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News: Coast Guard divers locate, mark downed Long Island Sound light structures

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Coast Guard divers locate, mark downed Long Island Sound light structures Petty Officer 3rd Class Ali Flockerzi

Divers with Coast Guard Regional Dive Locker East scan the waters at East Rockaway Inlet, Long Island, N.Y., June 18, 2013, in an effort to recover and mark a downed light that was destroyed during Hurricane Sandy. The divers successfully located the structure and attached a buoy in order to alert mariners of the underwater hazard. (U.S. Coast Guard photo by Petty Officer 3rd Class Ali Flockerzi)

NEW YORK – At nearly the eight month anniversary of the landfall of Hurricane Sandy, the recovery process has been long for military members and civilians alike, but the U.S. Coast Guard continues to make profound progress in and around the East Coast waterways.

Through significant team efforts, important landmarks are being recovered and waterways are being cleared of debris that remain from the storm.

During an intense two-day period June 18-19, Regional Dive Locker East (RDLE) teamed up with Aids to Navigation Team (ANT) Moriches and Station Jones Beach to recover downed light towers from East Rockaway Inlet and Jones Beach Inlet. Both lights were destroyed during Hurricane Sandy.

Coast Guard RDLE divers are expertly-trained, highly-motivated professionals supporting operations from the Arctic to surveys of coral reefs off of Puerto Rico and the U.S. Virgin Islands.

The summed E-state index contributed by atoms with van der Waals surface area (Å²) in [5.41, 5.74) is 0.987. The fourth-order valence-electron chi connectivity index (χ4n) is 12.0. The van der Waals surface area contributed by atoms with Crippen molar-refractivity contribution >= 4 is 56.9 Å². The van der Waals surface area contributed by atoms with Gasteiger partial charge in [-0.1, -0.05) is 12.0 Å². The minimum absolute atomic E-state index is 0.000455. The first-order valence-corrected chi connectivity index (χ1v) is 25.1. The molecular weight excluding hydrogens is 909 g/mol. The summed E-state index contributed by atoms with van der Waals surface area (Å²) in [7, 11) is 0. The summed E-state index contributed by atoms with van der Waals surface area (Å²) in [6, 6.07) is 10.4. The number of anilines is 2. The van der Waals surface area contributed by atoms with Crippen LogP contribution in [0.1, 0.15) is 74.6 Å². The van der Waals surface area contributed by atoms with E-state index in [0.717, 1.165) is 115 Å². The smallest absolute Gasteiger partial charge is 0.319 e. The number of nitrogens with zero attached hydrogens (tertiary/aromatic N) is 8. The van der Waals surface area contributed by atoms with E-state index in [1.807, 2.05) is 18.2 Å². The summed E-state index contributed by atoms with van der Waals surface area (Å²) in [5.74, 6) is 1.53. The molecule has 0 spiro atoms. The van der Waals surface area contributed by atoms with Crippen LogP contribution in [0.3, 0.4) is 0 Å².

“Before ANT Moriches can begin to rebuild these light towers, the remnants of the previous lights had to be located, assessed and marked with buoys in order to notify mariners of underwater hazards,” said Chief Petty Officer Steve Doty, RDLE Team leader. “The mission is beneficial to the mariners who use these harbors for navigation and for the local residents who also transit in and out of the harbors. We verify that the channel is clear and safe for them to transit. Most importantly, we can recover whatever damaged item that belongs to the Coast Guard and replace it quickly.”

The divers used the Dual-Frequency Identification Sonar Diver Held unit, a handheld sonar device connected to a pair of goggles that attach to the diver’s face mask.

The unit produces a 3D image with a range of up to 100 feet underwater in zero visibility conditions. This unit increased efficiency and productivity by using less time and manpower while performing this search and recovery mission.

After two days of diving and carefully searching the inlets, the team was able to identify and mark the downed lights, successfully completing their mission. In 2014, the Army Corps of Engineers plans to rebuild the walls and light bases on the jetties and the Coast Guard will rebuild the lights maintained by ANT Moriches.

The light at East Rockaway Inlet is the dividing line between Station Jones Beach and Station New York. Without the light, mariners rely on the two lighted buoys located at the inlet entrance. Rebuilding a fixed light to attach to the inlet helps out a lot with navigation, said Smith.

“Without the hard work between the RDLE, ANT Moriches and Station Jones Beach, this mission never could have been completed,” said Coast Guard Chief Petty Officer Jeffrey Smith, the officer in charge at ANT Moriches. “As proud stewards of the environment, the Coast Guard remains always ready, keeping the waterways clear and providing marine safety.”


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Public Domain Mark
This work, Coast Guard divers locate, mark downed Long Island Sound light structures, by PO3 Ali Flockerzi, identified by DVIDS, is free of known copyright restrictions under U.S. copyright law.

Date Taken:06.26.2013

Date Posted:06.26.2013 15:18

Location:NEW YORK, NY, USGlobe

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